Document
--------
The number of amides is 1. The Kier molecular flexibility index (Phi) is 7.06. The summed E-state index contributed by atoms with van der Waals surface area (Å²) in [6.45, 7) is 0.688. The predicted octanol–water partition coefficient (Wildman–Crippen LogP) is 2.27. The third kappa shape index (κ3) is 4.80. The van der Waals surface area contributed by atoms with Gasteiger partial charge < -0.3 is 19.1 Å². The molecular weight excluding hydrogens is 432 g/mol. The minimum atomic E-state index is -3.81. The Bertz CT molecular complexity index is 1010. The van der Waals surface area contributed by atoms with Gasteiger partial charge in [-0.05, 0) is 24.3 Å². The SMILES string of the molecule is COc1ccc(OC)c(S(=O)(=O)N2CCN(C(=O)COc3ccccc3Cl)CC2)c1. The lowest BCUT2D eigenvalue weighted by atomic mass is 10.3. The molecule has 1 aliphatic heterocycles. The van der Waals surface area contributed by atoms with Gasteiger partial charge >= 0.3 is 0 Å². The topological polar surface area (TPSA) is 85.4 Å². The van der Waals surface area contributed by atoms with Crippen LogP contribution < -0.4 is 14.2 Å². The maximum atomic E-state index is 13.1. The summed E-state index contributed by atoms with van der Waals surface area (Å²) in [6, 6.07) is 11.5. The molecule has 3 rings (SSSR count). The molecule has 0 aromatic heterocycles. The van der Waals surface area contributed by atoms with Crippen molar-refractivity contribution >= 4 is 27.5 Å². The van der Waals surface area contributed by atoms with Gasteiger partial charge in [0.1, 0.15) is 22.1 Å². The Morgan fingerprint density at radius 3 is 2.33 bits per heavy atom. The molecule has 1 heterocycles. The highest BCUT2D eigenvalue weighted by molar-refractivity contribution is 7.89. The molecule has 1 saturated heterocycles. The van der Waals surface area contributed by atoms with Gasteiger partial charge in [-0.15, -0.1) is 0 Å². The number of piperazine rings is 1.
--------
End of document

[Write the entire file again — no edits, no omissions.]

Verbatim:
The number of amides is 1. The Kier molecular flexibility index (Phi) is 7.06. The summed E-state index contributed by atoms with van der Waals surface area (Å²) in [6.45, 7) is 0.688. The predicted octanol–water partition coefficient (Wildman–Crippen LogP) is 2.27. The third kappa shape index (κ3) is 4.80. The van der Waals surface area contributed by atoms with Gasteiger partial charge < -0.3 is 19.1 Å². The molecular weight excluding hydrogens is 432 g/mol. The minimum atomic E-state index is -3.81. The Bertz CT molecular complexity index is 1010. The van der Waals surface area contributed by atoms with Gasteiger partial charge in [-0.05, 0) is 24.3 Å². The SMILES string of the molecule is COc1ccc(OC)c(S(=O)(=O)N2CCN(C(=O)COc3ccccc3Cl)CC2)c1. The lowest BCUT2D eigenvalue weighted by atomic mass is 10.3. The molecule has 1 aliphatic heterocycles. The van der Waals surface area contributed by atoms with Gasteiger partial charge >= 0.3 is 0 Å². The topological polar surface area (TPSA) is 85.4 Å². The van der Waals surface area contributed by atoms with Crippen LogP contribution < -0.4 is 14.2 Å². The maximum atomic E-state index is 13.1. The summed E-state index contributed by atoms with van der Waals surface area (Å²) in [6, 6.07) is 11.5. The molecule has 3 rings (SSSR count). The molecule has 0 aromatic heterocycles. The van der Waals surface area contributed by atoms with Crippen molar-refractivity contribution >= 4 is 27.5 Å². The van der Waals surface area contributed by atoms with Gasteiger partial charge in [0.1, 0.15) is 22.1 Å². The Morgan fingerprint density at radius 3 is 2.33 bits per heavy atom. The molecule has 1 heterocycles. The highest BCUT2D eigenvalue weighted by molar-refractivity contribution is 7.89. The molecule has 1 saturated heterocycles. The van der Waals surface area contributed by atoms with Gasteiger partial charge in [-0.15, -0.1) is 0 Å². The number of piperazine rings is 1.